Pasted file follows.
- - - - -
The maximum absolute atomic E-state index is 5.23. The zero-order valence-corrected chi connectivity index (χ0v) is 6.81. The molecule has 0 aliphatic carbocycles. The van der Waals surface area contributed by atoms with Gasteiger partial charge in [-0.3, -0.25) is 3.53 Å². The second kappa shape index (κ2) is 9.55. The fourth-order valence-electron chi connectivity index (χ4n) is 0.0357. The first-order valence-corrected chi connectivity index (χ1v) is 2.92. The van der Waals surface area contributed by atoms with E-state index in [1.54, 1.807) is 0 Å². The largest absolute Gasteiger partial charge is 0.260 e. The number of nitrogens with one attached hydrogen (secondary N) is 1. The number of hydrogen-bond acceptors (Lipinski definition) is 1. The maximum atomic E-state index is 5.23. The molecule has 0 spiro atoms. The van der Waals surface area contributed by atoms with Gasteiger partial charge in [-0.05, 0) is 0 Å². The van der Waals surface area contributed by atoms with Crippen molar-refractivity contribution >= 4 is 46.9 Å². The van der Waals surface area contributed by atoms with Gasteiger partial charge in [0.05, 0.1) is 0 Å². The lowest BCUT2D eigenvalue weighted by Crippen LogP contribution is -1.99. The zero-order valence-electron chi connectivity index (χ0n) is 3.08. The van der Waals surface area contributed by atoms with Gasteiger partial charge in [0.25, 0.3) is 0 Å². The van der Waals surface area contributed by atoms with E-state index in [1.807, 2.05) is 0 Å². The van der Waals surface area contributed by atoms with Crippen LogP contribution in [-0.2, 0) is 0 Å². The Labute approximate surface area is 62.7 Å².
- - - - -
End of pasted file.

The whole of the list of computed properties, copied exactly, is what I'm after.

The maximum absolute atomic E-state index is 5.23. The zero-order valence-corrected chi connectivity index (χ0v) is 6.81. The molecule has 0 aliphatic carbocycles. The van der Waals surface area contributed by atoms with Gasteiger partial charge in [-0.3, -0.25) is 3.53 Å². The second kappa shape index (κ2) is 9.55. The fourth-order valence-electron chi connectivity index (χ4n) is 0.0357. The first-order valence-corrected chi connectivity index (χ1v) is 2.92. The van der Waals surface area contributed by atoms with E-state index in [1.54, 1.807) is 0 Å². The largest absolute Gasteiger partial charge is 0.260 e. The number of nitrogens with one attached hydrogen (secondary N) is 1. The number of hydrogen-bond acceptors (Lipinski definition) is 1. The maximum atomic E-state index is 5.23. The molecule has 0 spiro atoms. The van der Waals surface area contributed by atoms with Gasteiger partial charge in [-0.05, 0) is 0 Å². The van der Waals surface area contributed by atoms with Crippen molar-refractivity contribution >= 4 is 46.9 Å². The van der Waals surface area contributed by atoms with Gasteiger partial charge in [0.05, 0.1) is 0 Å². The lowest BCUT2D eigenvalue weighted by Crippen LogP contribution is -1.99. The zero-order valence-electron chi connectivity index (χ0n) is 3.08. The van der Waals surface area contributed by atoms with Gasteiger partial charge in [0.25, 0.3) is 0 Å². The van der Waals surface area contributed by atoms with E-state index in [1.807, 2.05) is 0 Å². The van der Waals surface area contributed by atoms with Crippen LogP contribution in [-0.2, 0) is 0 Å². The Labute approximate surface area is 62.7 Å².